SAN FRANCISCO — San Francisco officials on Tuesday approved a task force that will study financial compensation, community programs and other ways to make reparations to the descendants of slaves, becoming the largest city to take such a step.
The Board of Supervisors voted unanimously to appoint the 15-member African American Reparations Advisory Committee, which includes Black people who have been displaced from San Francisco, have been incarcerated or have experienced homelessness, among other criteria.
“The appointments of this reparations advisory committee is an historical event, as I am unaware of any other legislated body in place to prioritize injustices and create a true reparations plan in a package for Black people,” said Board President Shamann Walton, who introduced the proposal.
In the next two years, the committee will have to submit a final draft that according to the legislation should determine “the scope of and eligibility for a citywide reparations program … to make whole those who have been wronged or who continue to suffer harm from past wrongs.”
The committee will seek input from the African American community on ways to improve education, housing, violence prevention, workforce development and other areas.
San Francisco once had a thriving Black population. But gentrification and high cost of living have pushed them out. African Americans are now 5% of the population but 35% of the homeless population. The average income for a Black household is $31,000, compared with $110,000 for white families, according to the mayor’s office.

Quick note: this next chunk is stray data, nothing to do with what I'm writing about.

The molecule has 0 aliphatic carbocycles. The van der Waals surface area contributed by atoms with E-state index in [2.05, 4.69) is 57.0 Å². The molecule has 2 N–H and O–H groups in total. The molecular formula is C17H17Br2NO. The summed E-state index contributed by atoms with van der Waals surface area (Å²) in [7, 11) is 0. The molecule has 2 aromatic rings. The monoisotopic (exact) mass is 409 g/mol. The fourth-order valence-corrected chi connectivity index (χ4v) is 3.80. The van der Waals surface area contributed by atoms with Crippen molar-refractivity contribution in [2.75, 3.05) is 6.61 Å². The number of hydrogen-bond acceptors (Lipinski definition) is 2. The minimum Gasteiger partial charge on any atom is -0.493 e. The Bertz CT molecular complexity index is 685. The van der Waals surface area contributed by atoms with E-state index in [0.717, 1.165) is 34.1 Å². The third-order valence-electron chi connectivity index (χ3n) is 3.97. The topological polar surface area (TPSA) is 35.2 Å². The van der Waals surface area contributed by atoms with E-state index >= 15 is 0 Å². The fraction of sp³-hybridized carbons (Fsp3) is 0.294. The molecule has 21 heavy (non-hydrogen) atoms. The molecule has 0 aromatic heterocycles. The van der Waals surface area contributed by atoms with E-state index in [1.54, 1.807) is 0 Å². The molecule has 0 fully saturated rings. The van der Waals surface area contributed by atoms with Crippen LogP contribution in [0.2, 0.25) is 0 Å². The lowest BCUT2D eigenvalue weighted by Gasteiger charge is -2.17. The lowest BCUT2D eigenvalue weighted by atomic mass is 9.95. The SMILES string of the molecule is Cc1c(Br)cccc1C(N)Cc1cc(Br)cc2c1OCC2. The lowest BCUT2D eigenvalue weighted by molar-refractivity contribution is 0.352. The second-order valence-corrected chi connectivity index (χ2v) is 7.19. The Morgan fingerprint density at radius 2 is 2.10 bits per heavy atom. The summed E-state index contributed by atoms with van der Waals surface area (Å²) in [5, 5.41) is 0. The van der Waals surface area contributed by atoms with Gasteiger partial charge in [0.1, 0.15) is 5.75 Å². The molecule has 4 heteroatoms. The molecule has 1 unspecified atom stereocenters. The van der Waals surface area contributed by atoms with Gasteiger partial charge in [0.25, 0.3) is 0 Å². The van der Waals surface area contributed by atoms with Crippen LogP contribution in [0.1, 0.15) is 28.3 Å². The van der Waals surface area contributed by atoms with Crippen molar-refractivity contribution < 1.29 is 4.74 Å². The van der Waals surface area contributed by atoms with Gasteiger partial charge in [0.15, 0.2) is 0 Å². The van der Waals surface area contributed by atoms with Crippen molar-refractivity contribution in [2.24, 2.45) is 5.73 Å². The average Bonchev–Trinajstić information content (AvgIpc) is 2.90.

“San Francisco has the opportunity to lead the way in addressing the harm that far too many African Americans families have experienced,” said Sheryl Davis, director of the Human Rights Commission.
Since last summer’s reckoning over racial injustice following George Floyd’s death, state lawmakers in California, Maryland, New Jersey, New York and Oregon — where Democrats control the legislatures — introduced or hoped to revive proposals to study the possibility.
But their efforts have mostly stalled. California is the only state to approve a commission to study reparations statewide and how they might work.
In March, Evanston, Illinois, became one of the first U.S. cities to offer Black residents reparations. The city council in Asheville, North Carolina, voted unanimously last July in favor of reparations for Black residents that would take the form of helping businesses and providing housing and health care. Other local governments, including in Amherst, Massachusetts, Providence, Rhode Island, and Iowa City, Iowa, are considering whether or how to grant some form of reparations.